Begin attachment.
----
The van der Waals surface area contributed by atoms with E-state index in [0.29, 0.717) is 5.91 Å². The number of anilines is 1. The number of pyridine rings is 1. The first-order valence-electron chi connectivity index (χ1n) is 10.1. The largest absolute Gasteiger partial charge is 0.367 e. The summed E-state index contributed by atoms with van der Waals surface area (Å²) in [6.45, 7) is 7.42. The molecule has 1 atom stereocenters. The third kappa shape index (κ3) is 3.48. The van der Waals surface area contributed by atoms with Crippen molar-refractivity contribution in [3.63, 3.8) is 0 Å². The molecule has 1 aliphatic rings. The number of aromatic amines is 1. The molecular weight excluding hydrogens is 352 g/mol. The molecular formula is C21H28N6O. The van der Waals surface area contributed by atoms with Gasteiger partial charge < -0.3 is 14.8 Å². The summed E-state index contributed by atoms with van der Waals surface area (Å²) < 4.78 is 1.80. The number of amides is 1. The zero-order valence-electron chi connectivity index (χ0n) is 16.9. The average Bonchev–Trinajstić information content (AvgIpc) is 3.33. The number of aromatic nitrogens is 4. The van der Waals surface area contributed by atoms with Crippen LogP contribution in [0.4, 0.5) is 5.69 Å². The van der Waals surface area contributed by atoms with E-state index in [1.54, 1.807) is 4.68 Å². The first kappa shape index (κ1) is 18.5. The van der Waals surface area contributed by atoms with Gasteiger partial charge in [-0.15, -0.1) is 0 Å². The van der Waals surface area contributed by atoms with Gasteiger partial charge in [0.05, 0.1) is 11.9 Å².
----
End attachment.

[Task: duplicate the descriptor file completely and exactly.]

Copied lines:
The van der Waals surface area contributed by atoms with E-state index in [0.29, 0.717) is 5.91 Å². The number of anilines is 1. The number of pyridine rings is 1. The first-order valence-electron chi connectivity index (χ1n) is 10.1. The largest absolute Gasteiger partial charge is 0.367 e. The summed E-state index contributed by atoms with van der Waals surface area (Å²) in [6.45, 7) is 7.42. The molecule has 1 atom stereocenters. The third kappa shape index (κ3) is 3.48. The van der Waals surface area contributed by atoms with Crippen molar-refractivity contribution in [3.63, 3.8) is 0 Å². The molecule has 1 aliphatic rings. The number of aromatic amines is 1. The molecular weight excluding hydrogens is 352 g/mol. The molecular formula is C21H28N6O. The van der Waals surface area contributed by atoms with Gasteiger partial charge < -0.3 is 14.8 Å². The summed E-state index contributed by atoms with van der Waals surface area (Å²) < 4.78 is 1.80. The number of amides is 1. The zero-order valence-electron chi connectivity index (χ0n) is 16.9. The average Bonchev–Trinajstić information content (AvgIpc) is 3.33. The number of aromatic nitrogens is 4. The van der Waals surface area contributed by atoms with Crippen LogP contribution in [0.4, 0.5) is 5.69 Å². The van der Waals surface area contributed by atoms with E-state index in [1.54, 1.807) is 4.68 Å². The first kappa shape index (κ1) is 18.5. The van der Waals surface area contributed by atoms with Gasteiger partial charge in [-0.15, -0.1) is 0 Å². The van der Waals surface area contributed by atoms with Gasteiger partial charge in [0.05, 0.1) is 11.9 Å².